Tulsa City Councilor Calls For City To Treat Neighborhood Streets In Winter
TULSA, Oklahoma - Tulsa streets should be all clear of snow and ice by now. Salt trucks and plows worked non-stop from Thursday evening until noon Saturday.
But one place they didn't go was into the neighborhoods and a city councilor wants to know why.
Councilor Jack Henderson said Tulsa needs to figure out a plan to help residents where they need it most.
It's a familiar scene when old man winter strikes town--city plows moving snow and spreading salt off the main streets--but the plows don't go into neighborhoods, except near schools, and Henderson says that's a big problem.
"A city the size of Tulsa should not fold because we have an ice storm or too much snow. We should be able to figure out a way to deal with that," Henderson said.
Councilor Henderson commends the city for clearing the arterial streets, but he said, once that's done some, residents are trapped in their neighborhoods.
"When you think about it, if people can't get out of their neighborhoods, they can't go spend money. Taxes that the city normally takes in is going to go down," Henderson said.
The city says there are enough lane miles in Tulsa to stretch from New York to L.A. and back to Tulsa, with 500 miles to spare, making it a challenge to clear everything quickly. Add to that budget cuts and a hiring freeze, and the number of employees who are available to drive goes down.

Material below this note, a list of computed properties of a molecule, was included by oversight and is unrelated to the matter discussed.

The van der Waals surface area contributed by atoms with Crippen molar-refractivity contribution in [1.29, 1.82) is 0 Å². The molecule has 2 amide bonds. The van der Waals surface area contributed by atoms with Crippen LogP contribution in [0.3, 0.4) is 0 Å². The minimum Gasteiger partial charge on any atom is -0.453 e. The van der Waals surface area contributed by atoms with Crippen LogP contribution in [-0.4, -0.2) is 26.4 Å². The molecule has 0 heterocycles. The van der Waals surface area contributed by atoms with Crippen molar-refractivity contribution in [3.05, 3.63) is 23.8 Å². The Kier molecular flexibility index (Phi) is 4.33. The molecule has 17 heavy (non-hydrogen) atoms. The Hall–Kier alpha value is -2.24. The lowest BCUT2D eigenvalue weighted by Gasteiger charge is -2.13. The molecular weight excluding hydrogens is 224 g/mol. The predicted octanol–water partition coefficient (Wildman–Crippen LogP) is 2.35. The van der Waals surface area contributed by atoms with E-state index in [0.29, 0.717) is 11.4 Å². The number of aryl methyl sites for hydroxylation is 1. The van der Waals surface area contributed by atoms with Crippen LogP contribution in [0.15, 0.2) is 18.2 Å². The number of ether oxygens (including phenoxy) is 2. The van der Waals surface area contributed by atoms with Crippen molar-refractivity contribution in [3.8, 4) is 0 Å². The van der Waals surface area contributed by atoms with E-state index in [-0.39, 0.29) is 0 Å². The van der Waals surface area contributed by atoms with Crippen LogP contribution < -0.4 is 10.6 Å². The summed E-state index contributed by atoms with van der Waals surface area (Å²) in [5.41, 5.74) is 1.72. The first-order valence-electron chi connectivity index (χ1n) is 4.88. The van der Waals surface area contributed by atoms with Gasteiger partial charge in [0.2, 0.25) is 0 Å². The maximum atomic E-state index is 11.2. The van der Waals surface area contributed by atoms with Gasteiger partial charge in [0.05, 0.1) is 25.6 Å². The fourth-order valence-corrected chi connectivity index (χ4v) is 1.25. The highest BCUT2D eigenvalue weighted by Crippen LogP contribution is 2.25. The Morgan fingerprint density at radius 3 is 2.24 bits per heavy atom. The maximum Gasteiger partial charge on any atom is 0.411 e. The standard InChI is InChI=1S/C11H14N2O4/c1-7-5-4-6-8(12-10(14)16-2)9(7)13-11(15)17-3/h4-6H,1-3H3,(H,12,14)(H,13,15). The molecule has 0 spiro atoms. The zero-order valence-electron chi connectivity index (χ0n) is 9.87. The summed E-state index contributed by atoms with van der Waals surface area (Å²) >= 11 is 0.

"We're using everybody, building and maintenance, water and sewer, parks--we're using everything that we can scrounge internally," said Director of Streets Dan Crossland.
Crossland said a lack of manpower means the only option would be for the city to contract with a private company. He estimates that would cost around $400 an hour.
Henderson said the citizens he's talked to say that may be money well spent.
"And we got a lot of citizens paying a lot of taxes for those streets, and that's what they figure, they figure that they're already paying to get their neighborhoods cleaned off," Henderson said.
Crossland said, besides costs, there are other things to consider, such as whether the city would pass an ordinance telling people where to park, so their car does not get covered in snow, and whether the city or property owner would be responsible for clearing away the snow it pushes onto private driveways.